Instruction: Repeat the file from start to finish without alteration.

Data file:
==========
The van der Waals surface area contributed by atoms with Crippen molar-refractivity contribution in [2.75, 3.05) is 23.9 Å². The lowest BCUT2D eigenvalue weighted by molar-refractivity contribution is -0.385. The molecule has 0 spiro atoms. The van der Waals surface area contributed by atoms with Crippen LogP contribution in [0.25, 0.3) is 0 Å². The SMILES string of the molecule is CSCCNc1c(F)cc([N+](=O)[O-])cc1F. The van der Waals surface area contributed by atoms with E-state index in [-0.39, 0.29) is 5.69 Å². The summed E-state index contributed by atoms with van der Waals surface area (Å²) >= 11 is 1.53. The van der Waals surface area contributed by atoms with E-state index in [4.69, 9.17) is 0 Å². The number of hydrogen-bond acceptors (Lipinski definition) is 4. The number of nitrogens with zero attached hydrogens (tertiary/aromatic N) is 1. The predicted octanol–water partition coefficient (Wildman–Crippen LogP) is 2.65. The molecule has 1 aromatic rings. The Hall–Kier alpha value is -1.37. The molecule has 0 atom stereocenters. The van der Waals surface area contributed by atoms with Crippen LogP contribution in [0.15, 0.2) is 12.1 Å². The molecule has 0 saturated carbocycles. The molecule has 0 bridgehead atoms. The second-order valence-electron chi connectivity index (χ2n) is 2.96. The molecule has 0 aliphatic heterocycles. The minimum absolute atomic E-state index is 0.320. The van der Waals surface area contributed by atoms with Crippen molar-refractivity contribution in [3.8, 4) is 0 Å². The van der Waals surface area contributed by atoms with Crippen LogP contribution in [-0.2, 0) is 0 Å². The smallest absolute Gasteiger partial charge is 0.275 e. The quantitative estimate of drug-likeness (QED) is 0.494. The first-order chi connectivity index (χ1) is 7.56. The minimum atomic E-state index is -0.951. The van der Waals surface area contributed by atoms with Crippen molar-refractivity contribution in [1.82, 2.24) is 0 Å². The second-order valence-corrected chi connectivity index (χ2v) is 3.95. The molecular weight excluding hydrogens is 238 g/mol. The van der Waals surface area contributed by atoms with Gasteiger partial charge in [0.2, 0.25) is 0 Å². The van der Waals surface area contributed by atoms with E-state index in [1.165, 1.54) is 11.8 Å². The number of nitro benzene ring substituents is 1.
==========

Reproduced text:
The van der Waals surface area contributed by atoms with Crippen molar-refractivity contribution in [2.75, 3.05) is 23.9 Å². The lowest BCUT2D eigenvalue weighted by molar-refractivity contribution is -0.385. The molecule has 0 spiro atoms. The van der Waals surface area contributed by atoms with Crippen LogP contribution in [0.25, 0.3) is 0 Å². The SMILES string of the molecule is CSCCNc1c(F)cc([N+](=O)[O-])cc1F. The van der Waals surface area contributed by atoms with E-state index in [-0.39, 0.29) is 5.69 Å². The summed E-state index contributed by atoms with van der Waals surface area (Å²) >= 11 is 1.53. The van der Waals surface area contributed by atoms with E-state index in [4.69, 9.17) is 0 Å². The number of hydrogen-bond acceptors (Lipinski definition) is 4. The number of nitrogens with zero attached hydrogens (tertiary/aromatic N) is 1. The predicted octanol–water partition coefficient (Wildman–Crippen LogP) is 2.65. The molecule has 1 aromatic rings. The Hall–Kier alpha value is -1.37. The molecule has 0 atom stereocenters. The van der Waals surface area contributed by atoms with Crippen LogP contribution in [0.15, 0.2) is 12.1 Å². The molecule has 0 saturated carbocycles. The molecule has 0 bridgehead atoms. The second-order valence-electron chi connectivity index (χ2n) is 2.96. The molecule has 0 aliphatic heterocycles. The minimum absolute atomic E-state index is 0.320. The van der Waals surface area contributed by atoms with Crippen molar-refractivity contribution in [3.8, 4) is 0 Å². The van der Waals surface area contributed by atoms with Crippen LogP contribution in [-0.2, 0) is 0 Å². The smallest absolute Gasteiger partial charge is 0.275 e. The quantitative estimate of drug-likeness (QED) is 0.494. The first-order chi connectivity index (χ1) is 7.56. The minimum atomic E-state index is -0.951. The van der Waals surface area contributed by atoms with Crippen molar-refractivity contribution in [1.82, 2.24) is 0 Å². The second-order valence-corrected chi connectivity index (χ2v) is 3.95. The molecular weight excluding hydrogens is 238 g/mol. The van der Waals surface area contributed by atoms with Gasteiger partial charge in [0.2, 0.25) is 0 Å². The van der Waals surface area contributed by atoms with E-state index in [1.165, 1.54) is 11.8 Å². The number of nitro benzene ring substituents is 1.